United Kingdom government officials announced this morning their formal intentions to pardon World War II war hero Alan Turing for his conviction of homosexuality in 1952. Turing's computer science genius played an integral role in deciphering Nazi German coding, but his heroics were not enough to save him from the brutal process of chemical castration and an unfortunate eventual suicide.
The code breaker's gruesome sentence came under Britain's 1885 Criminal Law Amendment Act that criminalized gay activity and led to the convictions of over 49,000 British men, including the brilliantly eloquent sir Oscar Wilde. But, though nearly 50 years have passed since Turing's tragic death, and though the British government just last year refused to pardon thousands of other men barbarically injected with estrogen to neutralize their libidos, this pardoning is an important step for the English to take. And no, it's not too little, too late.
If we look back to contextualize, we'll find that plenty of atrocities have taken a discouragingly-long time to be rightfully acknowledged. It took the United States 46 years to apologize to the 110,000 Japanese Americans who were forced into detention camps under FDR's Executive Order in 1942. Australia waited until 2008 to formally apologize for offenses to its aboriginal population for prejudicial policies that put children up for adoption to white families in the hopes of "breed[ing] out the color." And Argentina needed almost 30 years to admit and take blame for the estimated 30,000 conspicuous deaths during the so-called dirty war of its 1970s coup d'état.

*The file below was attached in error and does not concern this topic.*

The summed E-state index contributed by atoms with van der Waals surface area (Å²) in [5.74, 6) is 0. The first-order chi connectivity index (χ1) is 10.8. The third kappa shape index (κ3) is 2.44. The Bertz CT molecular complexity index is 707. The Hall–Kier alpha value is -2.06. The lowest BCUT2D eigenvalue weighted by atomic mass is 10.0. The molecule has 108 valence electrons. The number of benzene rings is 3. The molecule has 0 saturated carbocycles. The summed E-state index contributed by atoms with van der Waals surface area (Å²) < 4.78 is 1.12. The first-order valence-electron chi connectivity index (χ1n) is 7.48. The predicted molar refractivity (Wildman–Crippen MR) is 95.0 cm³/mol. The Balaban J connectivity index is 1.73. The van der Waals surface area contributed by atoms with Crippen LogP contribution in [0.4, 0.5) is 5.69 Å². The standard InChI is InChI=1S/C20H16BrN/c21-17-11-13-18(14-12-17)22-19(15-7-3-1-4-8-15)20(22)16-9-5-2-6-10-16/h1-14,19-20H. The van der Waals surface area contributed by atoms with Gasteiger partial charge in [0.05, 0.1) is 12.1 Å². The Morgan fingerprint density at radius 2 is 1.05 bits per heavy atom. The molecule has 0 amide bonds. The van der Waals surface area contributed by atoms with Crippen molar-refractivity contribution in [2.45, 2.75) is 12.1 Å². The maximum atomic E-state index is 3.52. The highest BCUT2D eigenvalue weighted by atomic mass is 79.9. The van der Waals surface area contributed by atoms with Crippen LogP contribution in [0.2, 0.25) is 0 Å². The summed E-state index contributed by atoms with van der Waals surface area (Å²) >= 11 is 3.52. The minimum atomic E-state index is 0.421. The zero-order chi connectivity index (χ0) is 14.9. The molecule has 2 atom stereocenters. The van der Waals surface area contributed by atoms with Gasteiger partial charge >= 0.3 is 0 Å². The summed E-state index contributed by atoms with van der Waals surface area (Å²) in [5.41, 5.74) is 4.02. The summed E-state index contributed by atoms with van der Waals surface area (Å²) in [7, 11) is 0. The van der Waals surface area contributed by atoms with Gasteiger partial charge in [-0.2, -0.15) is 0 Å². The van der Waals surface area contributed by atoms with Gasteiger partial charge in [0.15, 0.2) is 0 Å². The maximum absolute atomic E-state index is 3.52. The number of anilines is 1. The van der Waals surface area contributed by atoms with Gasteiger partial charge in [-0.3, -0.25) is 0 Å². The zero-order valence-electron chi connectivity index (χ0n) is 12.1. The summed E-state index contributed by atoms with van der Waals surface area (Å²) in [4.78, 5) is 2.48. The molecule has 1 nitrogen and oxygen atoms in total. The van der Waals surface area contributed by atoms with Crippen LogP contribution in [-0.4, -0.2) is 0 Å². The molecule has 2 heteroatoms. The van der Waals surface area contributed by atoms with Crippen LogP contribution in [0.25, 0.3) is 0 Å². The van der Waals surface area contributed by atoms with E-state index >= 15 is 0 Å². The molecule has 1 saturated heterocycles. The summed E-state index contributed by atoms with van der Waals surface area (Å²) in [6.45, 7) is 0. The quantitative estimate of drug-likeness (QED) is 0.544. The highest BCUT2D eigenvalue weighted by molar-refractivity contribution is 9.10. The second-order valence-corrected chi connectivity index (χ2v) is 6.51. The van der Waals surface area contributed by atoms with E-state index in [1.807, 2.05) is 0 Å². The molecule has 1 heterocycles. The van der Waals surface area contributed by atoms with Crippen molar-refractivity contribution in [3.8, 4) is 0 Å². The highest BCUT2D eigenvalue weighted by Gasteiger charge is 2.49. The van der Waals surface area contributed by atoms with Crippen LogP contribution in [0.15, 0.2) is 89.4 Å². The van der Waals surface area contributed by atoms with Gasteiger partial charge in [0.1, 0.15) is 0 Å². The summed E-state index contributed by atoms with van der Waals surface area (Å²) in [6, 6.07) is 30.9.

So while it is certainly still uncomfortable that it took almost 50 years for England to pardon a war hero for being grotesquely and shamefully mutilated for his homosexuality after having served his entire life to the state, providing critical information in times of war, and catapulting England into technological leadership, this gesture should be welcomed by the world. Hopefully Turing's legacy for his enormous strides in quantum physics will be praised across the world now more than ever before. England's apologetic remission of the mathematician's legal consequences should serve as further evidence that it's never too late to at least try to right a wrong.